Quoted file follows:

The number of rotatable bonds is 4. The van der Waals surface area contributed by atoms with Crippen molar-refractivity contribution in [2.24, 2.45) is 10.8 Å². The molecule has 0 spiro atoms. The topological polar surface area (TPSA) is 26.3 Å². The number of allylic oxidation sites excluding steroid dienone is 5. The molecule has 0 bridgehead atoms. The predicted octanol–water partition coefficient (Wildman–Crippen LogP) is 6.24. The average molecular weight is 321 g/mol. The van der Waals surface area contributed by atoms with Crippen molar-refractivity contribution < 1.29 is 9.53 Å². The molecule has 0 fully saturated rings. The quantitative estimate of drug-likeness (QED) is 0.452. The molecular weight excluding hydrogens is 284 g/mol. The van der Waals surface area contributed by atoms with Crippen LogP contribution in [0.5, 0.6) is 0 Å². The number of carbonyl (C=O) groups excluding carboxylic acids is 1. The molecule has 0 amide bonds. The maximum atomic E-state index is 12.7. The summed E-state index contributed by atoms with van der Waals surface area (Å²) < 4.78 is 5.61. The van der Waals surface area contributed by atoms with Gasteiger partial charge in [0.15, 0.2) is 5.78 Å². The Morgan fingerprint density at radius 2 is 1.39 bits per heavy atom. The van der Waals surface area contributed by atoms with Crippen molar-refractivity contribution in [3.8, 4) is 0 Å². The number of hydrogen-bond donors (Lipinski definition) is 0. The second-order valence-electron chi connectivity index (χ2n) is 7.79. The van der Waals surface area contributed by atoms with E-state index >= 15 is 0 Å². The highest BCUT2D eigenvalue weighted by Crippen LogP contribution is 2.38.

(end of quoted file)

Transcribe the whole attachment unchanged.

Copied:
The number of rotatable bonds is 4. The van der Waals surface area contributed by atoms with Crippen molar-refractivity contribution in [2.24, 2.45) is 10.8 Å². The molecule has 0 spiro atoms. The topological polar surface area (TPSA) is 26.3 Å². The number of allylic oxidation sites excluding steroid dienone is 5. The molecule has 0 bridgehead atoms. The predicted octanol–water partition coefficient (Wildman–Crippen LogP) is 6.24. The average molecular weight is 321 g/mol. The van der Waals surface area contributed by atoms with Crippen molar-refractivity contribution < 1.29 is 9.53 Å². The molecule has 0 fully saturated rings. The quantitative estimate of drug-likeness (QED) is 0.452. The molecular weight excluding hydrogens is 284 g/mol. The van der Waals surface area contributed by atoms with Crippen LogP contribution in [0.5, 0.6) is 0 Å². The number of carbonyl (C=O) groups excluding carboxylic acids is 1. The molecule has 0 amide bonds. The maximum atomic E-state index is 12.7. The summed E-state index contributed by atoms with van der Waals surface area (Å²) < 4.78 is 5.61. The van der Waals surface area contributed by atoms with Gasteiger partial charge in [0.15, 0.2) is 5.78 Å². The Morgan fingerprint density at radius 2 is 1.39 bits per heavy atom. The van der Waals surface area contributed by atoms with Crippen molar-refractivity contribution in [3.8, 4) is 0 Å². The number of hydrogen-bond donors (Lipinski definition) is 0. The second-order valence-electron chi connectivity index (χ2n) is 7.79. The van der Waals surface area contributed by atoms with E-state index >= 15 is 0 Å². The highest BCUT2D eigenvalue weighted by Crippen LogP contribution is 2.38.